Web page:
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Jun
14
2016

Coniferous Contemplations – June 2016

A Preview of our WR Conference and a Review of Seattle Conifer Day

Hello friends and colleagues. I writing to you today from the safety of my home office while witnessing the most delicious rain squall freshen the rapidly maturing seasonal growth of the conifers and maples in Glacier’s End Arboretum. If you’re considering a visit this year, now’s probably the best it’s going to look in 2016.

I spent last weekend in Seattle to do some ground work for our upcoming WR Conference and to take part in a really fun and informative pruning demonstration at Washington’s only Reference Garden, The Arb at South Seattle College.

The WR Conference

To start, just a friendly reminder that the cutoff for early bird registration for this great event is coming up soon. On July 1st, our early bird special expires and the regular registration price of $350 kicks in. Also be aware that because of transportation constraints we have to start a waiting list once we reach 55 registrations, so don’t miss out. For more information and a link to register, go to this link.

Here are some of the sights along the way . . . First stop was Washington Park Arboretum with its extensive collection of mature species trees.

A short mile-long hike among the trees takes the viewer to a nice overview of the park.
A short mile-long hike among the trees takes the viewer to a nice overview of the park.

Photo by David Olszyk

 

How about some Cedrus atlantica 'Aurea?' Stunning against the bluest sky you'll ever see that's in Seattle.
How about some Cedrus atlantica ‘Aurea?’ Stunning against the bluest sky you’ll ever see in Seattle.

Photo by David Olszyk

 

Pinus montezumae var. lindleyi — a nice shot of very long (12-inch) needles and new shoots. It's quite happy in Washington Park Arboretum.
Pinus montezumae var. lindleyi — a nice shot of very long (12-inch) needles and new shoots. It’s quite happy in Washington Park Arboretum.

Photo by David Olszyk
Considering the size of the trees they've been here for a while.
Considering the size of the trees, they’ve been here for a while.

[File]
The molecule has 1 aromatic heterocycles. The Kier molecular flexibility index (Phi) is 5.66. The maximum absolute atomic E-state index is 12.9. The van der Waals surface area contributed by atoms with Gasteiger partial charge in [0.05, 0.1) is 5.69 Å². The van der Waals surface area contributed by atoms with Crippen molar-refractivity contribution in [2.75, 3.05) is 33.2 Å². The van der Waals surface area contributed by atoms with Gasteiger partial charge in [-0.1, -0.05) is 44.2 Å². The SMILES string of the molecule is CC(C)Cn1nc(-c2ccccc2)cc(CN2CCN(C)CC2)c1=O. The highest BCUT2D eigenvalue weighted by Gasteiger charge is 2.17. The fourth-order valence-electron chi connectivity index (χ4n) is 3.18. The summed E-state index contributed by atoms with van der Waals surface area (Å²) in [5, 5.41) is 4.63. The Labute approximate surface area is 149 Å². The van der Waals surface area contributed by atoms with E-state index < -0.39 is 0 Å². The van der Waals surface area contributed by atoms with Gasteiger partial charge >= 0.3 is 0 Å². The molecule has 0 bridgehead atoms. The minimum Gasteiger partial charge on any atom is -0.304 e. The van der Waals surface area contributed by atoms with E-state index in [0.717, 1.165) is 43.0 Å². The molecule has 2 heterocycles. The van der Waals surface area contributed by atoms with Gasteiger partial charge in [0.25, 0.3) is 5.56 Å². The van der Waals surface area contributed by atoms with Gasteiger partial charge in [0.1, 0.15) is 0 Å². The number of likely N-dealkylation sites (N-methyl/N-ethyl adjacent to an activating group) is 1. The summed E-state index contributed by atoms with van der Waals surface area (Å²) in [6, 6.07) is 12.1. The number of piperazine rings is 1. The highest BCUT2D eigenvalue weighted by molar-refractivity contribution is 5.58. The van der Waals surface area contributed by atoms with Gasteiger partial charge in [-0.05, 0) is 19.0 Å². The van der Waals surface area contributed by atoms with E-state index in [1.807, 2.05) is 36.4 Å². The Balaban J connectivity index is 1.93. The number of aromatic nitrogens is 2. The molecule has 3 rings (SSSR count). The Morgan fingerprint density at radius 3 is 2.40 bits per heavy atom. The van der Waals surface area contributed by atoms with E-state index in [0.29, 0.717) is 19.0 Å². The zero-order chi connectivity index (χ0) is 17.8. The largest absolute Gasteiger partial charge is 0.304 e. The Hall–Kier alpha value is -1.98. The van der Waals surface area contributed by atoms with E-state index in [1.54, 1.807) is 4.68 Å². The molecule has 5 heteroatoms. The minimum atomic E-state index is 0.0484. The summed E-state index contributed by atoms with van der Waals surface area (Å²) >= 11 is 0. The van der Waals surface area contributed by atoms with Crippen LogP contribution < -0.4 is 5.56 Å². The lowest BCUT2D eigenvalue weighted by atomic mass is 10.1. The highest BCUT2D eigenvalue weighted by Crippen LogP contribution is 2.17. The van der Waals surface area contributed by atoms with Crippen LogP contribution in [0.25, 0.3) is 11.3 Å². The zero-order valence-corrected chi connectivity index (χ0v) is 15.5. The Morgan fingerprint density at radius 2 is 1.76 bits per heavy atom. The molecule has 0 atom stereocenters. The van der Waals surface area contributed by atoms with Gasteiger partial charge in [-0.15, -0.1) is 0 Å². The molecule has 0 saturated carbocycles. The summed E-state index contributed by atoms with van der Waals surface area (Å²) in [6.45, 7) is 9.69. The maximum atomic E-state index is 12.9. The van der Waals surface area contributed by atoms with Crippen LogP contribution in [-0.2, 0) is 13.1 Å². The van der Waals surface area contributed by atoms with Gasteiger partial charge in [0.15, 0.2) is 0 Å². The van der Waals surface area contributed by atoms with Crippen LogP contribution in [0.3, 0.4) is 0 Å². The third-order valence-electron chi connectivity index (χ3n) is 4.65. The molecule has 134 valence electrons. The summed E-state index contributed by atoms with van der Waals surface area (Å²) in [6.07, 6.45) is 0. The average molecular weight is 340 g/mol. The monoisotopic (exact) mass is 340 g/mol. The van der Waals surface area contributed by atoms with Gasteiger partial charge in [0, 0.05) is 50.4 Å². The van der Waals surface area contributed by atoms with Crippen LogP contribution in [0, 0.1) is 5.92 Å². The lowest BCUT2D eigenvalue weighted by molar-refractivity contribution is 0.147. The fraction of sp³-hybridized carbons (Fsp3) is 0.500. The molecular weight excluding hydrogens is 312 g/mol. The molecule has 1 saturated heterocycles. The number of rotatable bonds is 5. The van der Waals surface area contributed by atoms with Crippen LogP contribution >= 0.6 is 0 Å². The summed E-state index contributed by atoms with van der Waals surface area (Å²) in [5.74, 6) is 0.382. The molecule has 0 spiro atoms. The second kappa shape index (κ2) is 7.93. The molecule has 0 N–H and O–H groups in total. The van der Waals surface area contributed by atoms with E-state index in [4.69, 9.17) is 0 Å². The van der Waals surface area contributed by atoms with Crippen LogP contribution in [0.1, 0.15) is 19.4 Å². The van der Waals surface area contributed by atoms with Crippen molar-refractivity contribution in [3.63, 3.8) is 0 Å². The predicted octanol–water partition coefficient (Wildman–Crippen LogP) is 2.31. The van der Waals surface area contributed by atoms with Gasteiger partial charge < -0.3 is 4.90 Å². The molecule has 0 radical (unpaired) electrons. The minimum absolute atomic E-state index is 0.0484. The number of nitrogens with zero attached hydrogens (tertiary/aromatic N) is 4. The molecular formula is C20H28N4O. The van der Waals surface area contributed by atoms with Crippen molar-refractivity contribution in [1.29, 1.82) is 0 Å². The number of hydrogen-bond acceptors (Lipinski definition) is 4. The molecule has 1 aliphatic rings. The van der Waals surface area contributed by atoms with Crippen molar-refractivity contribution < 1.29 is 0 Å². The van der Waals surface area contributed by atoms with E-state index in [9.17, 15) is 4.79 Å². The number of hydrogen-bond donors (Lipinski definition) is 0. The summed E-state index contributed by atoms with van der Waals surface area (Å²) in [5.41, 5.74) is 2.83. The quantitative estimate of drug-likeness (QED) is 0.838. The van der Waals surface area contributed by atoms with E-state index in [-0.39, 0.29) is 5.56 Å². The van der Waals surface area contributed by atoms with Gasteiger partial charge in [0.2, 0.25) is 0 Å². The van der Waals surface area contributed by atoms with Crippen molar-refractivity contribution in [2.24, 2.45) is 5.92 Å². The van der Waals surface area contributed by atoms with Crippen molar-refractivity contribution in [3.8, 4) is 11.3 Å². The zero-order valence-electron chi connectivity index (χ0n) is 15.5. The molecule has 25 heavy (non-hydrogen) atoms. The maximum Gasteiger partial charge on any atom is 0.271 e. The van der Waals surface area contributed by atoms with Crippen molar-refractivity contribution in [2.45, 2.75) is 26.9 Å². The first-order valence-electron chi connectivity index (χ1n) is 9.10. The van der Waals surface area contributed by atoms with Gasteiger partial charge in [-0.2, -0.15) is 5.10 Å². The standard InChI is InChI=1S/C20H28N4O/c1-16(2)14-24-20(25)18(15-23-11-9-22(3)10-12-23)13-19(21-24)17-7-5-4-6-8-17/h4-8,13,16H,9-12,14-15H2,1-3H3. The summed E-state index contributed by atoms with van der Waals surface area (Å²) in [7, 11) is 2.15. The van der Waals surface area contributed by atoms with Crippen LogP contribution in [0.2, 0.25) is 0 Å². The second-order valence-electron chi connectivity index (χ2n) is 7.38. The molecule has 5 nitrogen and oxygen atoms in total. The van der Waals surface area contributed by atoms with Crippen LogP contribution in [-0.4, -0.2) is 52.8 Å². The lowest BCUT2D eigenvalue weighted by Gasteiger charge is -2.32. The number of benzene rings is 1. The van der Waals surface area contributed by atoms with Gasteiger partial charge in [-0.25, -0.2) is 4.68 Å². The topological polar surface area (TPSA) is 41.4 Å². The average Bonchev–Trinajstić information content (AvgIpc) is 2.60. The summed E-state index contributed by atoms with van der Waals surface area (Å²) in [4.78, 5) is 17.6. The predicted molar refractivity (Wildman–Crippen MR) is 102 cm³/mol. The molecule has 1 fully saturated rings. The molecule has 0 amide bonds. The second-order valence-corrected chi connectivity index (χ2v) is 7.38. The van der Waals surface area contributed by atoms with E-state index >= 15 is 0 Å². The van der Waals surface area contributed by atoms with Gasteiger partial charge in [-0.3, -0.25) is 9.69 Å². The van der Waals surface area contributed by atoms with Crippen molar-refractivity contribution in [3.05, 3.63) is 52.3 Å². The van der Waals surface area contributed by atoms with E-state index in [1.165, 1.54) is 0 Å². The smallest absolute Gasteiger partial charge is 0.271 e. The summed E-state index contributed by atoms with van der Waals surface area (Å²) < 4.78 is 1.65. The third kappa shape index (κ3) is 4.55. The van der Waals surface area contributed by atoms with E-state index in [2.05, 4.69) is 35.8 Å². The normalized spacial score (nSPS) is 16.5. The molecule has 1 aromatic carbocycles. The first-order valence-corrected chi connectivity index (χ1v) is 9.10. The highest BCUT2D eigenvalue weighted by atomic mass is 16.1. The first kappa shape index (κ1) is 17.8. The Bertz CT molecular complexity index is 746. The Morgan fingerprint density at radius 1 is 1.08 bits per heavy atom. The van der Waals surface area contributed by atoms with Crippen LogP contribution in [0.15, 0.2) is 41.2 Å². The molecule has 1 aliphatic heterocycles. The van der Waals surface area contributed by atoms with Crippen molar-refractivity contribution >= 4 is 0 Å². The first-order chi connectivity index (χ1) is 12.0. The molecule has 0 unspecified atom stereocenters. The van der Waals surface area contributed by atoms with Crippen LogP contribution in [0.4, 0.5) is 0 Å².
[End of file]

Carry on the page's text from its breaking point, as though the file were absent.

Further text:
Photo by David Olszyk

 

 

 

After the Washington Park Arboretum, I made a quick stop at the docks at Lake Union where our Saturday evening dinner cruise will embark. This part will be really fun.
After the Washington Park Arboretum, I made a quick stop at the docks at Lake Union where our Saturday evening dinner cruise will embark. This part will be really fun.

Photo by David Olszyk

 

Seattle Conifer Day

To all who made the time to support this event, thank you! We had nearly 30 members and guests in attendance and all were mesmerized by the artistry and showmanship of Dave DeWire and his project d’jour, an 18-year old Pinus thunbergii ‘Nishiki Kimatsu.’

Pictured is the original tree, 18 years old and quickly taking over its space.
Pictured is the original tree, 18 years old and quickly taking over its space.
This cultivar is famous for its rough "corky" bark. Why obscure it with all that lush foliage?
This cultivar is famous for its rough “corky” bark. Why obscure it with all that lush foliage?

Photo by David Olszyk

 

Aggressive candles and lush growth such as this are a source of great concern to keepers of small gardens and aesthetic pruning specialists.
Aggressive candles and lush growth such as this are a source of great concern to keepers of small gardens and aesthetic pruning specialists.

Photo by David Olszyk

 

Introducing Dave DeWire, Bonsai and Niwaki master extraordinaire. He has a plan to go about solving the problem.
Introducing Dave DeWire, Bonsai and Niwaki master extraordinaire. He has a plan to go about solving the problem.

Photo by Jim Singer

 

First task, establish a new "top." Off with its head!! Although this goes completely against all traditional pruning practice, it's perfectly acceptable in aesthetic pruning such as this.
First task, establish a new “top.” Off with its head!! Although this goes completely against all traditional pruning practice, it’s perfectly acceptable in aesthetic pruning such as this.

Photo by Jim Singer

 

All the while, the crowd is captivated. How's it all going to turn out?
All the while, the crowd is captivated. How’s it all going to turn out?

Photo by Jim Singer

 

Personally, I think this branch makes a particularly artistic statement.
Personally, I think this branch makes a particularly artistic statement.

Photo by David Olszyk

 

This is the final product for now. If you look closely, the left side of the tree was purposely left untouched . . .
This is the final product for now. If you look closely, the left side of the tree was purposely left untouched . . .

Photo by David Olszyk

 

A conscious decision was made to leave one side of the tree untouched. The next semester of students in South Seattle College’s Landscaping and Horticulture program will have this as a teaching aid so they can begin their own journey into the art of aesthetic pruning. As for the rest of the tree, come back for our conference in September when Dave DeWire makes a return visit to finish the job.

Happy Conifering!
David Olszyk, Western Regional President
Conehead

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